APG-L ArchivesArchiver > APG > 2008-01 > 1200518447
From: Elizabeth Whitaker <>
Subject: Re: [APG] Subject: RE: Cincinnati OH Question
Date: Wed, 16 Jan 2008 16:20:47 -0500
Amy Dunn wrote:
> Even though I know you solved your own problem, it is not as strange as it seems. In the
> Kentucky even though death records started in 1911 will not always guarantee you will find
> all the death records. Some of the death certificates for Kentucky were not even though the
> person died in one of Kentucky's county at the time of death. So even though you did find
> out the answer to your problem, no it is not strange because my 2nd great-grandmother does
> not have a death certificate, but she died in the late 1940's. The family did go through a
> local funeral home, so there should of been a death record.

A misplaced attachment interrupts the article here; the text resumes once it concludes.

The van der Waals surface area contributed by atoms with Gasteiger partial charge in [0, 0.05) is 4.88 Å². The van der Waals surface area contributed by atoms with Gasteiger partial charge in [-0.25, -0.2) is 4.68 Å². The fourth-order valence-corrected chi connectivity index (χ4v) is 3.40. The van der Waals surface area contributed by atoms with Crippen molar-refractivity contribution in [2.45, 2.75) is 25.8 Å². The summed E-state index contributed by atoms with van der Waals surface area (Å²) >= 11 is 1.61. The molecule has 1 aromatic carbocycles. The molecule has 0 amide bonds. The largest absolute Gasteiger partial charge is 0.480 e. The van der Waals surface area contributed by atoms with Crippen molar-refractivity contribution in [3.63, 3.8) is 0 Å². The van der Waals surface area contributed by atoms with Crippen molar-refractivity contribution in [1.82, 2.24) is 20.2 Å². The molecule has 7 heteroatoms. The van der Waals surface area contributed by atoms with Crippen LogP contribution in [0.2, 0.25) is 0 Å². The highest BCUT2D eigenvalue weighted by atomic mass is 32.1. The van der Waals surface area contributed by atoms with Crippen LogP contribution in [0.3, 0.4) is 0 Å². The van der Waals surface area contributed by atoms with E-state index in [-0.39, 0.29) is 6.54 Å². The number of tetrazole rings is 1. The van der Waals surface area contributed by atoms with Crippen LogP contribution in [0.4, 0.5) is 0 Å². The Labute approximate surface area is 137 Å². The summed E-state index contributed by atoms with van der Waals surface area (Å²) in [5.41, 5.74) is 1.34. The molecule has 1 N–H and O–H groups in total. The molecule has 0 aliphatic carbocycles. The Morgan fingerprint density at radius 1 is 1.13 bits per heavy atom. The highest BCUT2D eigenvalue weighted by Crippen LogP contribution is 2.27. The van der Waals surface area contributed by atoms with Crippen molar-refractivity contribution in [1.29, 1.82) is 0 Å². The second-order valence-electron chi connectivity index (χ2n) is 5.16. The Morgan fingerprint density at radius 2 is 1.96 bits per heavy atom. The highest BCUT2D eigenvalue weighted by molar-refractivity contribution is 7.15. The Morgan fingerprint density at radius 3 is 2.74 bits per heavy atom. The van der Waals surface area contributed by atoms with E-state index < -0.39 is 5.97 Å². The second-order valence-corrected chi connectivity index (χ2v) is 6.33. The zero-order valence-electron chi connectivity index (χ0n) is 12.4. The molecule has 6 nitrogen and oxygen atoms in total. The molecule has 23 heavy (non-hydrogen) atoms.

> I do not know how many or what percentage of the population were not recorded in the death
> certificates. I don't know if one could even get a number unless they manually went through
> death records and matched them up with death certificates and funeral records. Although I
> think the number is only a small percent of the population although I could be wrong for a few
> of the early records. A know some people distrusted government and that could be part of it.
Area poverty was a major factor: some states, such as South
Carolina, did not require a death
certificate unless a doctor was present for the death. As
there were very few doctors, especially
in rural areas, there are few death certificates, especially
in rural areas, before the 1950s.
There is a conspicuous drop-off in the number of death
certificates issued between 1930
and about 1940: one could see this just looking at the
microfiches of the pre-1950 death
certificates. The Depression really began in the 1920s
throughout the rural South, and
things just went downhill from there until the South began
to benefit in the late 1930s from
the build-up for World War II.
now in Alexandria, VA